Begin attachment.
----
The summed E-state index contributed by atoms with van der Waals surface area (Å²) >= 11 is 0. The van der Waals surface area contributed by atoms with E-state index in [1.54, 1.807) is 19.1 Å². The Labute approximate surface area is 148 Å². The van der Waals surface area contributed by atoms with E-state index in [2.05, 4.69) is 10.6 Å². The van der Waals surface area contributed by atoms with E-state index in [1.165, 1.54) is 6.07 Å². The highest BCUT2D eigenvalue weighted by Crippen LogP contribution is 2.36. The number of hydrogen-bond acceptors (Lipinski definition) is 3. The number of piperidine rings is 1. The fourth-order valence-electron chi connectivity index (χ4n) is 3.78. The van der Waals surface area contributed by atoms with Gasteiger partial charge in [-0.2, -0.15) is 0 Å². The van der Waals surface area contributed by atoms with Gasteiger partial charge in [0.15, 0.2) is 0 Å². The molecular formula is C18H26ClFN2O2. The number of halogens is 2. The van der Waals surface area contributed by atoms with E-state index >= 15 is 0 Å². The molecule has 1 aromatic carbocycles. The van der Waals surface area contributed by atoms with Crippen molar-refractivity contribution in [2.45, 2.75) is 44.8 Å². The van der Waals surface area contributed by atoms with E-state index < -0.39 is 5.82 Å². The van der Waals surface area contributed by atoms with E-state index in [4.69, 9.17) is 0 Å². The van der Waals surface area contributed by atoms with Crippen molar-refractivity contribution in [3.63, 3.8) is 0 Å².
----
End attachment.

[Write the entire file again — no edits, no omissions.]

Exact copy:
The summed E-state index contributed by atoms with van der Waals surface area (Å²) >= 11 is 0. The van der Waals surface area contributed by atoms with E-state index in [1.54, 1.807) is 19.1 Å². The Labute approximate surface area is 148 Å². The van der Waals surface area contributed by atoms with E-state index in [2.05, 4.69) is 10.6 Å². The van der Waals surface area contributed by atoms with E-state index in [1.165, 1.54) is 6.07 Å². The highest BCUT2D eigenvalue weighted by Crippen LogP contribution is 2.36. The number of hydrogen-bond acceptors (Lipinski definition) is 3. The number of piperidine rings is 1. The fourth-order valence-electron chi connectivity index (χ4n) is 3.78. The van der Waals surface area contributed by atoms with Gasteiger partial charge in [-0.2, -0.15) is 0 Å². The van der Waals surface area contributed by atoms with Gasteiger partial charge in [0.15, 0.2) is 0 Å². The molecular formula is C18H26ClFN2O2. The number of halogens is 2. The van der Waals surface area contributed by atoms with E-state index >= 15 is 0 Å². The molecule has 1 aromatic carbocycles. The van der Waals surface area contributed by atoms with Crippen molar-refractivity contribution in [2.45, 2.75) is 44.8 Å². The van der Waals surface area contributed by atoms with E-state index < -0.39 is 5.82 Å². The van der Waals surface area contributed by atoms with E-state index in [4.69, 9.17) is 0 Å². The van der Waals surface area contributed by atoms with Crippen molar-refractivity contribution in [3.63, 3.8) is 0 Å².